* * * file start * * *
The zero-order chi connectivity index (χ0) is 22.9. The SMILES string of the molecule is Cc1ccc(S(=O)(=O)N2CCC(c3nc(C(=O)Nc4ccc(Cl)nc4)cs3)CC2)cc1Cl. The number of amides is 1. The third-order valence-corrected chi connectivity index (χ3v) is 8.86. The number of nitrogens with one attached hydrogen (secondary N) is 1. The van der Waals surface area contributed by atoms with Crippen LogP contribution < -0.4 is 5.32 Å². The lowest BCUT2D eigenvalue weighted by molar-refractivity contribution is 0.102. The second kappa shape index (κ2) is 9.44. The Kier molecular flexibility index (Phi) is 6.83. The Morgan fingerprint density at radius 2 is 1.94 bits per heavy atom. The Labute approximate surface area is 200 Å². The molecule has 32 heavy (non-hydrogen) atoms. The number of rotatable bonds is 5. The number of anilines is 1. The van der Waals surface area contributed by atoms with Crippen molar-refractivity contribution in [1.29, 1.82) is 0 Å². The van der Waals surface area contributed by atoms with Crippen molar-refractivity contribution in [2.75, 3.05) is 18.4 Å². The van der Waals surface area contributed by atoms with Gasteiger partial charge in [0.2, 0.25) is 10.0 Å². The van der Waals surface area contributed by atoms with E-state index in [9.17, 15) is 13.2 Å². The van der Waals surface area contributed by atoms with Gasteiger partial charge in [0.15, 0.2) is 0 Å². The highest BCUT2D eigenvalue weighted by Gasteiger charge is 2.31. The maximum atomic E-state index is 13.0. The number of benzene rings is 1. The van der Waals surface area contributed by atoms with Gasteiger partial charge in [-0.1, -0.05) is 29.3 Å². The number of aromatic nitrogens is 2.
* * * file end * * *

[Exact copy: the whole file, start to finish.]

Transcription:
The zero-order chi connectivity index (χ0) is 22.9. The SMILES string of the molecule is Cc1ccc(S(=O)(=O)N2CCC(c3nc(C(=O)Nc4ccc(Cl)nc4)cs3)CC2)cc1Cl. The number of amides is 1. The third-order valence-corrected chi connectivity index (χ3v) is 8.86. The number of nitrogens with one attached hydrogen (secondary N) is 1. The van der Waals surface area contributed by atoms with Crippen LogP contribution < -0.4 is 5.32 Å². The lowest BCUT2D eigenvalue weighted by molar-refractivity contribution is 0.102. The second kappa shape index (κ2) is 9.44. The Kier molecular flexibility index (Phi) is 6.83. The Morgan fingerprint density at radius 2 is 1.94 bits per heavy atom. The Labute approximate surface area is 200 Å². The molecule has 32 heavy (non-hydrogen) atoms. The number of rotatable bonds is 5. The number of anilines is 1. The van der Waals surface area contributed by atoms with Crippen molar-refractivity contribution in [1.29, 1.82) is 0 Å². The van der Waals surface area contributed by atoms with Crippen molar-refractivity contribution in [2.75, 3.05) is 18.4 Å². The van der Waals surface area contributed by atoms with Gasteiger partial charge in [0.2, 0.25) is 10.0 Å². The van der Waals surface area contributed by atoms with E-state index in [9.17, 15) is 13.2 Å². The van der Waals surface area contributed by atoms with Gasteiger partial charge in [0.15, 0.2) is 0 Å². The highest BCUT2D eigenvalue weighted by Gasteiger charge is 2.31. The maximum atomic E-state index is 13.0. The number of benzene rings is 1. The van der Waals surface area contributed by atoms with Gasteiger partial charge in [-0.1, -0.05) is 29.3 Å². The number of aromatic nitrogens is 2.